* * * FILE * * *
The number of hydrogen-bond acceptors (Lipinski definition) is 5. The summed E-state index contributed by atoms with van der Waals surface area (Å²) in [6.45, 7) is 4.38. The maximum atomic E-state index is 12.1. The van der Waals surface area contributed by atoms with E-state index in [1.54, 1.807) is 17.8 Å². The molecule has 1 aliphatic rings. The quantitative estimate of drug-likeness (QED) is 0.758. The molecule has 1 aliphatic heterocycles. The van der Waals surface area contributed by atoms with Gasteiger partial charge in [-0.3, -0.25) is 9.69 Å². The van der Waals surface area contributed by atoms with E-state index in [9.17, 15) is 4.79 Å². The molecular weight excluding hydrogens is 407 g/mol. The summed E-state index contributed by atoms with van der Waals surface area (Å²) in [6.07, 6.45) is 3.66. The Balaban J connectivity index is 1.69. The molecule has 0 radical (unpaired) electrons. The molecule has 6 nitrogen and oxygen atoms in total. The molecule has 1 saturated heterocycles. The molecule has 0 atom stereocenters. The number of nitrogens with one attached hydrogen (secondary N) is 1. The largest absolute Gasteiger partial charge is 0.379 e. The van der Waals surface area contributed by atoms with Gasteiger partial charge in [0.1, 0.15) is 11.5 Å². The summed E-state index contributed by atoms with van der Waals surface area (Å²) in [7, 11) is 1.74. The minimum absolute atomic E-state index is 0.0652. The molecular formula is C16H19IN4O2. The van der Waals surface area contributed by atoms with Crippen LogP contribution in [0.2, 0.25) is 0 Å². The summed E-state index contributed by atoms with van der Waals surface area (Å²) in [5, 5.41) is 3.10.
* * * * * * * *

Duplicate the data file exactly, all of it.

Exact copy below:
The number of hydrogen-bond acceptors (Lipinski definition) is 5. The summed E-state index contributed by atoms with van der Waals surface area (Å²) in [6.45, 7) is 4.38. The maximum atomic E-state index is 12.1. The van der Waals surface area contributed by atoms with E-state index in [1.54, 1.807) is 17.8 Å². The molecule has 1 aliphatic rings. The quantitative estimate of drug-likeness (QED) is 0.758. The molecule has 1 aliphatic heterocycles. The van der Waals surface area contributed by atoms with Gasteiger partial charge in [-0.3, -0.25) is 9.69 Å². The van der Waals surface area contributed by atoms with E-state index in [9.17, 15) is 4.79 Å². The molecular weight excluding hydrogens is 407 g/mol. The summed E-state index contributed by atoms with van der Waals surface area (Å²) in [6.07, 6.45) is 3.66. The Balaban J connectivity index is 1.69. The molecule has 0 radical (unpaired) electrons. The molecule has 6 nitrogen and oxygen atoms in total. The molecule has 1 saturated heterocycles. The molecule has 0 atom stereocenters. The number of nitrogens with one attached hydrogen (secondary N) is 1. The largest absolute Gasteiger partial charge is 0.379 e. The van der Waals surface area contributed by atoms with Gasteiger partial charge in [0.1, 0.15) is 11.5 Å². The summed E-state index contributed by atoms with van der Waals surface area (Å²) in [7, 11) is 1.74. The minimum absolute atomic E-state index is 0.0652. The molecular formula is C16H19IN4O2. The van der Waals surface area contributed by atoms with Crippen LogP contribution in [0.2, 0.25) is 0 Å². The summed E-state index contributed by atoms with van der Waals surface area (Å²) in [5, 5.41) is 3.10.